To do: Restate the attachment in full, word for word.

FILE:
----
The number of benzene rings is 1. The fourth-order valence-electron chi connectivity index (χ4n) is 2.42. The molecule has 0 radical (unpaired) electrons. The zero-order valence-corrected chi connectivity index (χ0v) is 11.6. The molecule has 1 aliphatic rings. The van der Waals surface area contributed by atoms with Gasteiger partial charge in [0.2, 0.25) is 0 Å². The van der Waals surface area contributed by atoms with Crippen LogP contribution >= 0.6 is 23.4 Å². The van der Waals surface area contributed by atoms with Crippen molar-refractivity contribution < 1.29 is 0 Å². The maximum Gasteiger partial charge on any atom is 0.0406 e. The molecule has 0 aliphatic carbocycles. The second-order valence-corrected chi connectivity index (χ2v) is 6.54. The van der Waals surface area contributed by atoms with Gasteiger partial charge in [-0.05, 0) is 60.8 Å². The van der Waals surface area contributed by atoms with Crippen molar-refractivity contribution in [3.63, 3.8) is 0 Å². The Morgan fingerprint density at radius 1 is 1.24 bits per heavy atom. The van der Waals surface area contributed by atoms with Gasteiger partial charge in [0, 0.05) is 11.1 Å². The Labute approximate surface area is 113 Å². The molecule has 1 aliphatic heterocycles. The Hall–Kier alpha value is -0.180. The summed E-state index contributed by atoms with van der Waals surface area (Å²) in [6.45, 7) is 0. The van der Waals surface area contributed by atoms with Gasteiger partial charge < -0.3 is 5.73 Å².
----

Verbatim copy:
The number of benzene rings is 1. The fourth-order valence-electron chi connectivity index (χ4n) is 2.42. The molecule has 0 radical (unpaired) electrons. The zero-order valence-corrected chi connectivity index (χ0v) is 11.6. The molecule has 1 aliphatic rings. The van der Waals surface area contributed by atoms with Gasteiger partial charge in [0.2, 0.25) is 0 Å². The van der Waals surface area contributed by atoms with Crippen LogP contribution >= 0.6 is 23.4 Å². The van der Waals surface area contributed by atoms with Crippen molar-refractivity contribution < 1.29 is 0 Å². The maximum Gasteiger partial charge on any atom is 0.0406 e. The molecule has 0 aliphatic carbocycles. The second-order valence-corrected chi connectivity index (χ2v) is 6.54. The van der Waals surface area contributed by atoms with Gasteiger partial charge in [-0.05, 0) is 60.8 Å². The van der Waals surface area contributed by atoms with Crippen molar-refractivity contribution in [3.63, 3.8) is 0 Å². The Morgan fingerprint density at radius 1 is 1.24 bits per heavy atom. The van der Waals surface area contributed by atoms with Gasteiger partial charge in [0, 0.05) is 11.1 Å². The Labute approximate surface area is 113 Å². The molecule has 1 aliphatic heterocycles. The Hall–Kier alpha value is -0.180. The summed E-state index contributed by atoms with van der Waals surface area (Å²) in [6.45, 7) is 0. The van der Waals surface area contributed by atoms with Gasteiger partial charge < -0.3 is 5.73 Å².